We will also push Congress to consistently vote against anti-DEI bills and efforts to strip federal funding from such programs, and to amplify through hearings and public statements how these programs work and the reasons why these programs remain critical. We’ll also work with states and municipalities to advance civil rights protections in the public sector and defend inclusive curricula at the K-12 level. Lastly, we’ll provide critical guidance and support to institutions and school districts to combat historical discrimination that is still constitutionally sound, despite aggressive messaging to the contrary.

What Our Experts Say: “Trump and his supporters leveraged last year’s Supreme Court decision on affirmative action to undermine and create confusion around DEI initiatives – even though DEI and affirmative action are two different issues. The ACLU is determined to educate the public on this racist agenda, and continue to defend vital efforts that counteract historical discrimination and unequal access to opportunities. – ReNika Moore, director of the ACLU Racial Justice Program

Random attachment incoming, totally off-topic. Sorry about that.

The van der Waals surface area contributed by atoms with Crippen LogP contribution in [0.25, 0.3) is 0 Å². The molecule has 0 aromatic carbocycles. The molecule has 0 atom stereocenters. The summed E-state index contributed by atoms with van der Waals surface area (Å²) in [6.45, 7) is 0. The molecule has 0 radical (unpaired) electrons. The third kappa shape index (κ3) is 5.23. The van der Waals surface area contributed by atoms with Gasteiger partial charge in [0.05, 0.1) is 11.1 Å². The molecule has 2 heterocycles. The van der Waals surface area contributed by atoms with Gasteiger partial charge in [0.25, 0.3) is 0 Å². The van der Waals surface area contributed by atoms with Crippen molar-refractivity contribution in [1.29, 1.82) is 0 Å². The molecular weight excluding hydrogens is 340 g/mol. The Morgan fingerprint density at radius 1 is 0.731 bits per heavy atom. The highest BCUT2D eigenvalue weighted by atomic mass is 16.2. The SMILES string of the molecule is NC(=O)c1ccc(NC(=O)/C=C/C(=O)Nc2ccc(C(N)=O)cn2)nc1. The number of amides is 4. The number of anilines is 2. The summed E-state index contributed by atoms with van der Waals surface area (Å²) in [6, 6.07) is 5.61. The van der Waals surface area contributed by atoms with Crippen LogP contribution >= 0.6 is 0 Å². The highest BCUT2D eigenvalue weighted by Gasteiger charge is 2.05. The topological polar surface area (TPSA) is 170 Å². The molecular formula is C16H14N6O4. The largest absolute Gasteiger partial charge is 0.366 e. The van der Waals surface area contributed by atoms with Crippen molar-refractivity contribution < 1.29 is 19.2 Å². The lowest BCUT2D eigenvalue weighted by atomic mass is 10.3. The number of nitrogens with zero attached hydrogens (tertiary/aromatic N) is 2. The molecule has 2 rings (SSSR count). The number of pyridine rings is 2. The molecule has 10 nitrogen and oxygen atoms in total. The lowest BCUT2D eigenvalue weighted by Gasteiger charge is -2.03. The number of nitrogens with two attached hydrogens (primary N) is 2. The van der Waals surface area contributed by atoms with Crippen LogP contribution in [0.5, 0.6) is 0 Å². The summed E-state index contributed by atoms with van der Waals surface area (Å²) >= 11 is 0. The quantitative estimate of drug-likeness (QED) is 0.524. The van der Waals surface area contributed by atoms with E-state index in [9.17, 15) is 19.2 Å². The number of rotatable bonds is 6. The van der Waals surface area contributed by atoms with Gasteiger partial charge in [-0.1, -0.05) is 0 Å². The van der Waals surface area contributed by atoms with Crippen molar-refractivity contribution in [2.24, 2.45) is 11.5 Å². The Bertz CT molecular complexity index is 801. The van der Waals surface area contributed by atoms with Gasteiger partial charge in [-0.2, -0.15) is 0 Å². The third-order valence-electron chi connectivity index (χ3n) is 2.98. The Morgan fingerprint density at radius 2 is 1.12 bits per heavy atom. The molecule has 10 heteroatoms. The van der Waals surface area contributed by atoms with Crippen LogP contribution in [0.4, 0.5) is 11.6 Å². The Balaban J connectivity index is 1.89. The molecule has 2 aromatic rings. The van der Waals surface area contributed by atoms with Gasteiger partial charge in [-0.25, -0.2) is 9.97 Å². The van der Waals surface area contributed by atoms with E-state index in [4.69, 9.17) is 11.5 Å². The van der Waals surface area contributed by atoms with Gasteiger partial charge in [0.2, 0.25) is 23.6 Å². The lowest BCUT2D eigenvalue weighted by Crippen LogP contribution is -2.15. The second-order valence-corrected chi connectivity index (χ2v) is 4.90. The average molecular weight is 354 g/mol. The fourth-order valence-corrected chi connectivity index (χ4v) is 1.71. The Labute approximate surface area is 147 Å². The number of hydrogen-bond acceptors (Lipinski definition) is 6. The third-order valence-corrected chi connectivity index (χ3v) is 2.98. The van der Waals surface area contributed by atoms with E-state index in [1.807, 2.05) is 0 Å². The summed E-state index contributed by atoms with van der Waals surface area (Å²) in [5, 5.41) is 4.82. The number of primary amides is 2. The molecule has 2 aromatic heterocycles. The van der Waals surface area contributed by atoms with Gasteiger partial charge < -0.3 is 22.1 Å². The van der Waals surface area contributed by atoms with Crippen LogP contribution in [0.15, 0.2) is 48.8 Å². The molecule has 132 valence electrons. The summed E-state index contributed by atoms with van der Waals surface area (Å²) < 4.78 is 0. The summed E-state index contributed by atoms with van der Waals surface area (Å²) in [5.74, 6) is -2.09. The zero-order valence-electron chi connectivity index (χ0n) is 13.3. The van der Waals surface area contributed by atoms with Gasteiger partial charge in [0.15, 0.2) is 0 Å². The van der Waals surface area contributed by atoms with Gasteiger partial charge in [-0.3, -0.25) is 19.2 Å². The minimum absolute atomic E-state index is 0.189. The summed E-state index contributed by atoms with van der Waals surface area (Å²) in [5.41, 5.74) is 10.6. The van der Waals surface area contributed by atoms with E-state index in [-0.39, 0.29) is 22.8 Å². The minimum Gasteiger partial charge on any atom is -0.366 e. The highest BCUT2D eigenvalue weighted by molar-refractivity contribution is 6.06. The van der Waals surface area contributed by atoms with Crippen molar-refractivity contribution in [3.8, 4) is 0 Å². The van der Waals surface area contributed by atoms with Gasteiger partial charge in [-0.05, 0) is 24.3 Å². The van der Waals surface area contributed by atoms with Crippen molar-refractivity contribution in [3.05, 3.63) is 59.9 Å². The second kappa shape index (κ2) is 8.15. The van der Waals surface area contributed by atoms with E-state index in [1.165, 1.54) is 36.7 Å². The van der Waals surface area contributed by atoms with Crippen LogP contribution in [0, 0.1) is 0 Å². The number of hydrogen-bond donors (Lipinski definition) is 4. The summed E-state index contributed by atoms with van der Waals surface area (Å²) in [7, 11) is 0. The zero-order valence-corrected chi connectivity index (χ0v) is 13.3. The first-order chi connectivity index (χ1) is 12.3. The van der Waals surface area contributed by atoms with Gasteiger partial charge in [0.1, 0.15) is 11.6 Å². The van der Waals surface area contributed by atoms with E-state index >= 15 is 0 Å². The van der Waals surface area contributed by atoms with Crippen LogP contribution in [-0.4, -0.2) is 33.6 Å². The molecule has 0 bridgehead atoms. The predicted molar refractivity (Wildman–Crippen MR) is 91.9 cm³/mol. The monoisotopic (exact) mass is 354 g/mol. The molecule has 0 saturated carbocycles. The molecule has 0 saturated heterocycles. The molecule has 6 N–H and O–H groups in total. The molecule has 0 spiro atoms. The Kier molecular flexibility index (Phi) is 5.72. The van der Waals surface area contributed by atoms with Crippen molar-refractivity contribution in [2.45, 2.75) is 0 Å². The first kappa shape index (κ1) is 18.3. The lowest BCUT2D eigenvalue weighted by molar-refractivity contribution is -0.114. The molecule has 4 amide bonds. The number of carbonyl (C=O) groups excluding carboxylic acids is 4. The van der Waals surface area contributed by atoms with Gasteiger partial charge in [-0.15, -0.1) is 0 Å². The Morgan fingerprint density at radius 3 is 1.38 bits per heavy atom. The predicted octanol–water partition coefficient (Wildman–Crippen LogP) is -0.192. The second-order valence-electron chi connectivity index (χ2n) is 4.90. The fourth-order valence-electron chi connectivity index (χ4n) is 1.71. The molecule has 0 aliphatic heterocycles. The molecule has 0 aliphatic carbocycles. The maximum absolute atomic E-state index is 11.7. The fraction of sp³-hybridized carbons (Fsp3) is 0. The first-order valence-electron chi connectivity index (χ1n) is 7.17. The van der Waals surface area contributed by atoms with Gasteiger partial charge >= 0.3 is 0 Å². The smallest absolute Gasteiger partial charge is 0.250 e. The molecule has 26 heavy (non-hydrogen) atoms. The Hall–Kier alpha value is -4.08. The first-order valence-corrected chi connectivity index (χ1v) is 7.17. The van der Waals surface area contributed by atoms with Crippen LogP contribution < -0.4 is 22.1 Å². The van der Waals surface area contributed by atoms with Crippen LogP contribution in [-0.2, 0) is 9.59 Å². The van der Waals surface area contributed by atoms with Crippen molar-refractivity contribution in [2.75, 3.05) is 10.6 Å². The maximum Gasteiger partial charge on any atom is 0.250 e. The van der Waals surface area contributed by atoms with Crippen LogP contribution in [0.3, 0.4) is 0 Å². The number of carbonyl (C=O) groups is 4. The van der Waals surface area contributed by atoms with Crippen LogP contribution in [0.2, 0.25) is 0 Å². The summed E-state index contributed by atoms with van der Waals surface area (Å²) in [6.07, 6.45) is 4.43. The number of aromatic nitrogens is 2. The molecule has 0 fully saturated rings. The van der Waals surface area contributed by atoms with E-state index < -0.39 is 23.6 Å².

“It’s important for Americans to realize that Trump’s plans to intensify efforts to eliminate inclusive education practices and policies is a First Amendment issue, as much as it is a civil rights issue. Trump and his supporters are proposing to control what we think and learn by using the government to censor a viewpoint it doesn’t like out of existence.” – Kim Conway, senior policy counsel

What You Can Do Today: The ACLU has challenged classroom censorship laws and book bans across the country. Today, we’re expanding on that work by pushing back against attempts to restrict DEI programs. We won’t stand for the erasure of marginalized communities in our schools. Join us in this critical fight for free speech and equitable education.